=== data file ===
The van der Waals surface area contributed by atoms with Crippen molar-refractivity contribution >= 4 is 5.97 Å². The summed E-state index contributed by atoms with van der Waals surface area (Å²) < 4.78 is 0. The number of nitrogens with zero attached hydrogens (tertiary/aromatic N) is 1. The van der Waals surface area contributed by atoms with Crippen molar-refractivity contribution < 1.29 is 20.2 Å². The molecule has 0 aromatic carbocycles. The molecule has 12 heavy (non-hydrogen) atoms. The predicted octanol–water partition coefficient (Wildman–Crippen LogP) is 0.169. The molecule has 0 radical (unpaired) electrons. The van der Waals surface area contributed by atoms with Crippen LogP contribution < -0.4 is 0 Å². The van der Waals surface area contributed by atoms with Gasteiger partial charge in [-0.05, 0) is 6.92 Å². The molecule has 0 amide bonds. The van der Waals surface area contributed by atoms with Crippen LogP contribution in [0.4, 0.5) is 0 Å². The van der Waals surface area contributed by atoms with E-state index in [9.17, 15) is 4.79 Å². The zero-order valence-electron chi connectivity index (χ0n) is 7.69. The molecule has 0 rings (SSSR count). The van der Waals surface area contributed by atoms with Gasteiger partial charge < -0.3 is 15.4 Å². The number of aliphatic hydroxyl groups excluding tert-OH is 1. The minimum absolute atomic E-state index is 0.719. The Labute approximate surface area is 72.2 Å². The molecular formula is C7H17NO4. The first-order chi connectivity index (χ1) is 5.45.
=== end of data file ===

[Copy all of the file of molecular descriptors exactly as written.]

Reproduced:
The van der Waals surface area contributed by atoms with Crippen molar-refractivity contribution >= 4 is 5.97 Å². The summed E-state index contributed by atoms with van der Waals surface area (Å²) < 4.78 is 0. The number of nitrogens with zero attached hydrogens (tertiary/aromatic N) is 1. The van der Waals surface area contributed by atoms with Crippen molar-refractivity contribution < 1.29 is 20.2 Å². The molecule has 0 aromatic carbocycles. The molecule has 12 heavy (non-hydrogen) atoms. The predicted octanol–water partition coefficient (Wildman–Crippen LogP) is 0.169. The molecule has 0 radical (unpaired) electrons. The van der Waals surface area contributed by atoms with Crippen LogP contribution < -0.4 is 0 Å². The van der Waals surface area contributed by atoms with Gasteiger partial charge in [-0.05, 0) is 6.92 Å². The molecule has 0 amide bonds. The van der Waals surface area contributed by atoms with Crippen LogP contribution in [0.4, 0.5) is 0 Å². The van der Waals surface area contributed by atoms with E-state index in [9.17, 15) is 4.79 Å². The zero-order valence-electron chi connectivity index (χ0n) is 7.69. The molecule has 0 rings (SSSR count). The van der Waals surface area contributed by atoms with Gasteiger partial charge < -0.3 is 15.4 Å². The number of aliphatic hydroxyl groups excluding tert-OH is 1. The minimum absolute atomic E-state index is 0.719. The Labute approximate surface area is 72.2 Å². The molecular formula is C7H17NO4. The first-order chi connectivity index (χ1) is 5.45.